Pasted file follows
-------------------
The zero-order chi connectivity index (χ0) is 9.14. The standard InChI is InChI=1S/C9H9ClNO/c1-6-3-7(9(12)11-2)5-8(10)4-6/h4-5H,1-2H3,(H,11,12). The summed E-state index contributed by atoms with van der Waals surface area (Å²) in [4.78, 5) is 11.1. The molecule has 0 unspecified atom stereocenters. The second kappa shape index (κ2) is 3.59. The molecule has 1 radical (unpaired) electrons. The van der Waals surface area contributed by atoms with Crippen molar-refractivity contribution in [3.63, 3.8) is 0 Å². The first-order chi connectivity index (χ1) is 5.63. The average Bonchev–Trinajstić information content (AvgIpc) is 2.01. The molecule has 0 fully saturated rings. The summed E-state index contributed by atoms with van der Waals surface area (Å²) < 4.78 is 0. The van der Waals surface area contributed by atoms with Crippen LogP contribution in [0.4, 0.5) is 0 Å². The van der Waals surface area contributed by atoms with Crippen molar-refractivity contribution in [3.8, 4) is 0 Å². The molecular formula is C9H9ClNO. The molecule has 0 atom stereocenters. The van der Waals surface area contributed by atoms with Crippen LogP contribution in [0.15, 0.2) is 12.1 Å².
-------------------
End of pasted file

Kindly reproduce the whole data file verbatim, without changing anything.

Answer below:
The zero-order chi connectivity index (χ0) is 9.14. The standard InChI is InChI=1S/C9H9ClNO/c1-6-3-7(9(12)11-2)5-8(10)4-6/h4-5H,1-2H3,(H,11,12). The summed E-state index contributed by atoms with van der Waals surface area (Å²) in [4.78, 5) is 11.1. The molecule has 0 unspecified atom stereocenters. The second kappa shape index (κ2) is 3.59. The molecule has 1 radical (unpaired) electrons. The van der Waals surface area contributed by atoms with Crippen molar-refractivity contribution in [3.63, 3.8) is 0 Å². The first-order chi connectivity index (χ1) is 5.63. The average Bonchev–Trinajstić information content (AvgIpc) is 2.01. The molecule has 0 fully saturated rings. The summed E-state index contributed by atoms with van der Waals surface area (Å²) < 4.78 is 0. The van der Waals surface area contributed by atoms with Crippen LogP contribution in [0.4, 0.5) is 0 Å². The van der Waals surface area contributed by atoms with Crippen molar-refractivity contribution in [3.8, 4) is 0 Å². The molecular formula is C9H9ClNO. The molecule has 0 atom stereocenters. The van der Waals surface area contributed by atoms with Crippen LogP contribution in [0.15, 0.2) is 12.1 Å².